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How to live a less wasteful life

Words of wisdom from an eco entrepreneur 

Josh Howard believes in the power of small change. After years of feeling overwhelmed by what actions to take to help tackle climate change, the founder of dissolvable tablet hand soap company Single Use Ain’t Sexy had his ‘aha’ moment realising it’s the little things that have the biggest impact.

“I’ve always been passionate about the health of our planet but I haven’t always known how to make a difference. That part can feel overwhelming,’’ he says.

Feeling despondent about the huge amount of waste he was creating as an individual via single-use items and inspired by dissolvable tablet brands in the US Josh decided to embark on what he says has been a crazy journey of 2020.

“I started this business because I was so freaked out by how many single-use plastic bottles I was throwing away. I looked at my bin full of plastic junk and thought about the millions of other full bins across the world and figured I had to do something,’’ he says.

Single Use Ain't Sexy hand wash tablets, just add water

Just add water to Single Use Ain’t Sexy’s hand wash tablets

We recently caught up with Josh and chatted about everything from what it was like for him in lockdown in Melbourne to his sustainability inspirations.

You launched a start-up in what turned out to be a very strange year, what was it like?

Launching a business at any time is a mammoth undertaking. I think 2020 has forced us to be especially creative. This year most of us have been stuck at home, but psychologically we’ve been elsewhere too. Amongst the fear, paranoia, uncertainty, panic and disruption, we’ve enjoyed providing some levity and laughs with our fun sustainability brand. We have turned handwashing from a negative experience into a positive one, which has been no mean feat during a global pandemic.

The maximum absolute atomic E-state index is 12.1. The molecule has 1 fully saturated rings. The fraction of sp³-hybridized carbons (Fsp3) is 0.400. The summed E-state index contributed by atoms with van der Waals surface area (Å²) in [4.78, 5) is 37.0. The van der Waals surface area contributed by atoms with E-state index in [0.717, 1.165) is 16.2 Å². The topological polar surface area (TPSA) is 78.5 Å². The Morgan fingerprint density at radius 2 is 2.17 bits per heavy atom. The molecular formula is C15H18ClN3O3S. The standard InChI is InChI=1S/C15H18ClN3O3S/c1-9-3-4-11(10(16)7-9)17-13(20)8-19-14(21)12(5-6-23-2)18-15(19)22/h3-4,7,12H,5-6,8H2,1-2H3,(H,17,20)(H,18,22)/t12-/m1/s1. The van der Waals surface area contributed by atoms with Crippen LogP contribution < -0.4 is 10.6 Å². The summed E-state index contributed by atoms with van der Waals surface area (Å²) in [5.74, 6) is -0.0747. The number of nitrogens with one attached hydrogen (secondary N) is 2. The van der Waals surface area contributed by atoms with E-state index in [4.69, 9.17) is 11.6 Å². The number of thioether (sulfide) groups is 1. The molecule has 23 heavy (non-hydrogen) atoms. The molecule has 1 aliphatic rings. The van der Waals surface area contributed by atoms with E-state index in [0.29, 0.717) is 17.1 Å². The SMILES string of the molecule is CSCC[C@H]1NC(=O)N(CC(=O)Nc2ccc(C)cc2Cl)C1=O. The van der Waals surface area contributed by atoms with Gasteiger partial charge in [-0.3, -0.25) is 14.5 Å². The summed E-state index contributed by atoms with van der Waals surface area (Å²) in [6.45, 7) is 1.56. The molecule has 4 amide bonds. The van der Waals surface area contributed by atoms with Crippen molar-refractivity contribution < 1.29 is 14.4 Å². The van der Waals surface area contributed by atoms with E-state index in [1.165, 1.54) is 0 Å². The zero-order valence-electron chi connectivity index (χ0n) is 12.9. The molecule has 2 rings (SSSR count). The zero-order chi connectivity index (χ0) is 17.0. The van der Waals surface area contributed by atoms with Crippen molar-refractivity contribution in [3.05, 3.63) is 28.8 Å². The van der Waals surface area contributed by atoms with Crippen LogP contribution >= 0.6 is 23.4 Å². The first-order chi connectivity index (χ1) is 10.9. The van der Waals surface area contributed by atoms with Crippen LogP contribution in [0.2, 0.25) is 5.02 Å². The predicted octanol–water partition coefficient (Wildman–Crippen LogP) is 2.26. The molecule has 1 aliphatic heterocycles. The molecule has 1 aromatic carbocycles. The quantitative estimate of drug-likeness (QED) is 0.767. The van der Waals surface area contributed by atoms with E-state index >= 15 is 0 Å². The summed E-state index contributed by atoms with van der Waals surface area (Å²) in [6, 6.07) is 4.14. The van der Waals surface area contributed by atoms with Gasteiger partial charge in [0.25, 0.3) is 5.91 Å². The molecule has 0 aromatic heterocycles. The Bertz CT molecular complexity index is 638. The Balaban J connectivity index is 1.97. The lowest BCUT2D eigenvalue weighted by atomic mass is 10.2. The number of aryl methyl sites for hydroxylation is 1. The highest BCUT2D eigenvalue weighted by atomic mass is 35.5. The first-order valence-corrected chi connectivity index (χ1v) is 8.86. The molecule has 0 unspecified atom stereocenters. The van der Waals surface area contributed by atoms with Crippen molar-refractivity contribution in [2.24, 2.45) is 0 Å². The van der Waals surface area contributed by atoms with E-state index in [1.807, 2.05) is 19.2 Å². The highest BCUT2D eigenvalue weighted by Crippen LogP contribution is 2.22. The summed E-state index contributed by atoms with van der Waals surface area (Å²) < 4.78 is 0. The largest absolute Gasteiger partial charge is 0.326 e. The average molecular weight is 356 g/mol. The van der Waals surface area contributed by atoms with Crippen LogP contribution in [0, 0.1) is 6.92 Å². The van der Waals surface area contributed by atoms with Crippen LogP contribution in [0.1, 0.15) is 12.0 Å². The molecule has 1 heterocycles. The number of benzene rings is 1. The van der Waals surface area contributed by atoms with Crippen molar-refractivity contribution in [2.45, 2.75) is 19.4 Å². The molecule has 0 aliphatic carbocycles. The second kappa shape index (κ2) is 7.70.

You are based in Melbourne, where you were in lockdown? Do you think people’s concern for sustainability and the environment has become less of a priority? 

That is an awesome question and something I’ve spent a lot of time thinking about. During the initial freak-out period in March and April, most people quite rightly prioritised dealing with COVID-19 over everything else. Once it became clear it was here to stay, we had to adapt to a new normal and figure out a way to reprioritise sustainability. 

What’s been the hardest part so far about launching a start-up?

I’m an eternal optimist by nature, but having a start-up is bloody hard work. A good idea is one thing, but executing it well is a whole different ball game. While I’m making heaps of mistakes and learning along the way, I’ve never been happier or more energised!

Single Use Ain't Sexy founder Josh Howard

Single Use Ain’t Sexy founder Josh Howard’s vision is for a world without single-use plastic

What’s the best sustainable advice you have ever received?

Just start! Most of us feel like nothing we do is ever going to be impactful enough to make a difference. That just isn’t true. Small changes add up and if everyone does their part it can create substantial and sustained change.

Who do you look up to in the sustainability space? Any mentors, or like minded brands you aspire to be like?

I’ve always been obsessed with community beach cleaners – They are absolute legends! They’re just normal local people who care about their community and spend their Sundays picking up plastic straws and chip packets on the beach. They don’t want recognition, they just do the work. I really admire them and I love the grass roots nature of people making their community a greener place – sustainability starts at home.

What are some easy daily hacks you have for living a less wasteful life?

I’m a big eco-hacker, I’m always looking for quick and simple ways to be more sustainable. I use tea towels as glad wrap, silicon sandwich bags instead of plastic ones, carry my food in reusable Tupperware, drink out of my Swell bottle, use a bamboo toothbrush and have natural deodorant in biodegradable packaging. I also recycle my soft plastics at Coles, which makes me feel like a real eco-warrior…it’s the little things. 

 

RELATED: Holly Rankin’s tips for tackling climate change 

RELATED: Our favourite finds of 2020

 

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